4. I wish I had stayed in touch with my friends.

“Often they would not truly realise the full benefits of old friends until their dying weeks and it was not always possible to track them down. Many had become so caught up in their own lives that they had let golden friendships slip by over the years. There were many deep regrets about not giving friendships the time and effort that they deserved. Everyone misses their friends when they are dying.”

5. I wish that I had let myself be happier.

“This is a surprisingly common one. Many did not realise until the end that happiness is a choice. They had stayed stuck in old patterns and habits. The so-called ‘comfort’ of familiarity overflowed into their emotions, as well as their physical lives. Fear of change had them pretending to others, and to their selves, that they were content, when deep within, they longed to laugh properly and have silliness in their life again.”

What’s your greatest regret so far, and what will you set out to achieve or change before you die?

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About creativeconflictwisdom

I spent 32 years in a Fortune Five company working on conflict: organizational, labor relations and senior management. I have consulted in a dozen different business sectors and the US Military. I work with a local environmental non profit. I have written a book on the neuroscience of conflict, and its implications for conflict handling called Creative Conflict Wisdom (forthcoming).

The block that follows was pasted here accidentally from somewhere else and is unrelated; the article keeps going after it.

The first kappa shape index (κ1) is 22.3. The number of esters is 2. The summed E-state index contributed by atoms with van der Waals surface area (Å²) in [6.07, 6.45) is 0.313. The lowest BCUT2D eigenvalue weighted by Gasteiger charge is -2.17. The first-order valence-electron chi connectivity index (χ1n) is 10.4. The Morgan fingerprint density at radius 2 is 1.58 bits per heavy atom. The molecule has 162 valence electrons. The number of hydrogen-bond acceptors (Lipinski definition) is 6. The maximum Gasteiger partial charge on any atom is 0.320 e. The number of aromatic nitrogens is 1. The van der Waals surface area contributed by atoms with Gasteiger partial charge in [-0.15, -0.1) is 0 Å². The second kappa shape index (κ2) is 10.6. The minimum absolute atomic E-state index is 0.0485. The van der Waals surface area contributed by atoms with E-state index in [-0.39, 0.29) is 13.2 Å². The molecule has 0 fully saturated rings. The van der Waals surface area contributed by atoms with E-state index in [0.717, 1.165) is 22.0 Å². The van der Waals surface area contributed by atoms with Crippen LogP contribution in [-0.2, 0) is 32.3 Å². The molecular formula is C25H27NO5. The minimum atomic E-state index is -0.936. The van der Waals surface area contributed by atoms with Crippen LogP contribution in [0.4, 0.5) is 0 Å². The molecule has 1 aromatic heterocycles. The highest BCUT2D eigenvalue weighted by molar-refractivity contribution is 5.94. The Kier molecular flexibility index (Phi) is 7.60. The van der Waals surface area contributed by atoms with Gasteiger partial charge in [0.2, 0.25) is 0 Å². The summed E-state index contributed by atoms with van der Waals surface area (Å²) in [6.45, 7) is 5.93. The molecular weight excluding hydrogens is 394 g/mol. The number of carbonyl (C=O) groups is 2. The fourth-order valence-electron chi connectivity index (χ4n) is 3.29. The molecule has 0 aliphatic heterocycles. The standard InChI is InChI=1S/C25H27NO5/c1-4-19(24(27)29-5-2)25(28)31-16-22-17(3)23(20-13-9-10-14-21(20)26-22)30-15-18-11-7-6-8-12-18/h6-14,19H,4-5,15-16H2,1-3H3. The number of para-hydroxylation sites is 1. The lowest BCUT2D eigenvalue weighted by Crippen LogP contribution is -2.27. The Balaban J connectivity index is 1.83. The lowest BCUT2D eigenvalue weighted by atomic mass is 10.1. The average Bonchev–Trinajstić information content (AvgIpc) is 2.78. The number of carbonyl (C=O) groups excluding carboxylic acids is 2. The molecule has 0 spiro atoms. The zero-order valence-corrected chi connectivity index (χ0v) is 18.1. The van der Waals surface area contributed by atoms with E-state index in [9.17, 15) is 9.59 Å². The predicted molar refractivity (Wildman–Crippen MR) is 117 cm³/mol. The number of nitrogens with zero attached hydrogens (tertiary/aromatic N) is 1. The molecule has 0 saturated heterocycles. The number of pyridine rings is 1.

This entry was posted in Conflict Processes, Marital and Relationship Conflict, PERSONAL CONFLICT RESOLUTION: CREATIVE STRATEGIES, Philosophy of Conflict, Ways to handle conflict and tagged , , , , , . Bookmark the permalink.

2 Responses to Top Five Regrets of the Dying and the Internal Dilemma About How to Live Life

  1. Braimah Abdul Latif says:

    If there is life after death, then all the dying souls have not question themselves as the life they will have in the hereafter. All these things are hidden to the detriment of the nurse, but all what she spoke of are based on adorement of the world and its sanctities. It is swift for me to say that, as an extremist Islamic monothesis, i should die in the state of recitation of the Kalima sahada(Laa illaaha illalaahu): meaning there is no god worthy of worship but ALLAH.

    • @Braimah Adul Lafif. Up to a point Lord Copper, though as I doubt you have spent much time with the dying, I am more inclined to be interested in someone who has and can tell me what is typical of that process. But if you have empirical evidence to share because you have spent time with the dying, then please share it with us. As for what you think you will do at that time, well it is pretty speculative and time alone will tell. In my experience the faith of extremists is pretty brittle and not open to doubt because there is fear of doubt. And to me doubt is part of the essence of faith. Peace be with you.